N1 will involve "virtualizing" hardware and software to shield administrators from the pains of managing numerous individual boxes filled with computing gear such as processors and hard disks, executives said at Sun's analyst conference here.
"The big new disruptive technology you'll hear about over the next few years is How do I virtualize my storage, my computer resources?" said Sun Chief Operating Officer Ed Zander.
Indeed, virtualization is sweeping across the storage marketplace as a way to pool many storage systems, often from different manufacturers, into one giant pool. Hewlett-Packard, IBM, Compaq Computer, EMC and others have virtualization initiatives under way.
But N1 will be broader than just storage devices, said Pat Sueltz, general manager of Sun Microsystems' Software Systems Group and the executive ultimately responsible for the project. "You're talking about functions performed by different parts of the system," all components of the data center ecosystem.
N1 fits with several other hardware priorities at Sun, Zander said. "V1" is Sun's "vertical" work to create large, powerful servers crammed with processors such as its new Sun Fire 15K; "H1" is for large numbers of smaller "horizontal" servers; and "S1" is for storage products.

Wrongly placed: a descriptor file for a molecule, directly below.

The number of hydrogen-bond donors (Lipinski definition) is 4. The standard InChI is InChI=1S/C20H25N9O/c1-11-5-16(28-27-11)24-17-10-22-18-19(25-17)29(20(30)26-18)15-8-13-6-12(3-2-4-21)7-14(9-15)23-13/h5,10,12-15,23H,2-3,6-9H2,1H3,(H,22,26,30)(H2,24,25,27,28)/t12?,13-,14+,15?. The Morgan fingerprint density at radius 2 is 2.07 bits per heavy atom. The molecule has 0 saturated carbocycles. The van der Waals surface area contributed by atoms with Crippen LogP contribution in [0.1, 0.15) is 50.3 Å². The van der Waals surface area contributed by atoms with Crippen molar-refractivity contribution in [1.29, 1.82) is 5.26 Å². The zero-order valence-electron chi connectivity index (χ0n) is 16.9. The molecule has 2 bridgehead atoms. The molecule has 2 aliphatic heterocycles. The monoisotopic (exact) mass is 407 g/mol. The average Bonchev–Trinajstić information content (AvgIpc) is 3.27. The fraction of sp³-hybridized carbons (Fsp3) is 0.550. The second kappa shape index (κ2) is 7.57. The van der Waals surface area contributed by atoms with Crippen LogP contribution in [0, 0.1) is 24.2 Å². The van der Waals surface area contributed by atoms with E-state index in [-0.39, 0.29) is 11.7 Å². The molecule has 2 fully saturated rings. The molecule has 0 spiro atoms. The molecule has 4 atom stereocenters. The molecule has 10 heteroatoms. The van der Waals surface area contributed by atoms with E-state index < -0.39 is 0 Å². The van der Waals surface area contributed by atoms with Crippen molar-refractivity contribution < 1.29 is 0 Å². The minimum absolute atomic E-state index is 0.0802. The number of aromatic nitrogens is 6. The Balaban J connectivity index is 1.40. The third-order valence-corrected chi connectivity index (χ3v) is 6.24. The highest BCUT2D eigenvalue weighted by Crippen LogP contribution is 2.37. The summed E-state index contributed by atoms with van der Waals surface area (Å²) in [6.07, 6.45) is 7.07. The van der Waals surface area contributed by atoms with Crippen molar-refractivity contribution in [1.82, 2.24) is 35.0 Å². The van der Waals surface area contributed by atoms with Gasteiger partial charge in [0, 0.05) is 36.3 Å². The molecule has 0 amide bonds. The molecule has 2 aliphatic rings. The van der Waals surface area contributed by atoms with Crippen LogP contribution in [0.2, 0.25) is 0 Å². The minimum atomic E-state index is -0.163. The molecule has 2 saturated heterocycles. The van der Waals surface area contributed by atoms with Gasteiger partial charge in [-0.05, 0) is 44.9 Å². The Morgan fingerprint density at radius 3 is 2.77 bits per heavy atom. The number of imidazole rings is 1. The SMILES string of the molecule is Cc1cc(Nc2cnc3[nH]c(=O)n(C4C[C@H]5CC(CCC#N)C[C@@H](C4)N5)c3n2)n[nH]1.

Management software already is commonplace in the industry, with products such as Computer Associates' Unicenter, HP's OpenView and IBM's Tivoli in widespread use. But Sun's plan is broader, Sueltz insists, because it will focus on the availability of computing services rather than on the status of individual computers.
Leading the effort is distinguished researcher Yousef Khalidi, who was instrumental in building Sun's "" software for high-end systems and who reports to Solaris chief Anil Gadre and ultimately to Sueltz.
Chief Technology Officer Greg Papadopoulos is expected to preview the N1 technology Thursday, said Chief Marketing Officer John Loiacono. "N1 is going to be a huge differentiator for us going forward," he said.
Also Thursday, Sun will take on the issue of Linux, a clone of Unix that competes with Sun's Solaris. Oracle CEO Larry Ellison "dialed in the Linux question," quipped Zander, referring to Ellison's remark in January that the company will move its core business operations from Unix systems to cheaper Intel systems running Linux.
"We're doing a lot on Linux," Zander said, mentioning the company's open-source StarOffice suite that competes with Microsoft Office, its Cobalt servers that run Linux, its open-source Forte programming tools and the iPlanet e-commerce software that runs on Linux. "Maybe we haven't marketed it well."
Sun has often been lukewarm about Linux, which the company also has described as a stepping-stone to Solaris with its higher-end features. But in discussions with customers, Zander said, "I am getting a lot of questions about Linux on the low end," and leading Linux seller Red Hat has targeted the replacement of Unix servers as its primary market.
Five years from now, the question of Linux vs. Solaris will be one that customers aren't interested in as they focus on higher-level issues, he predicted. "Do I ask you what pistons you use in your car?"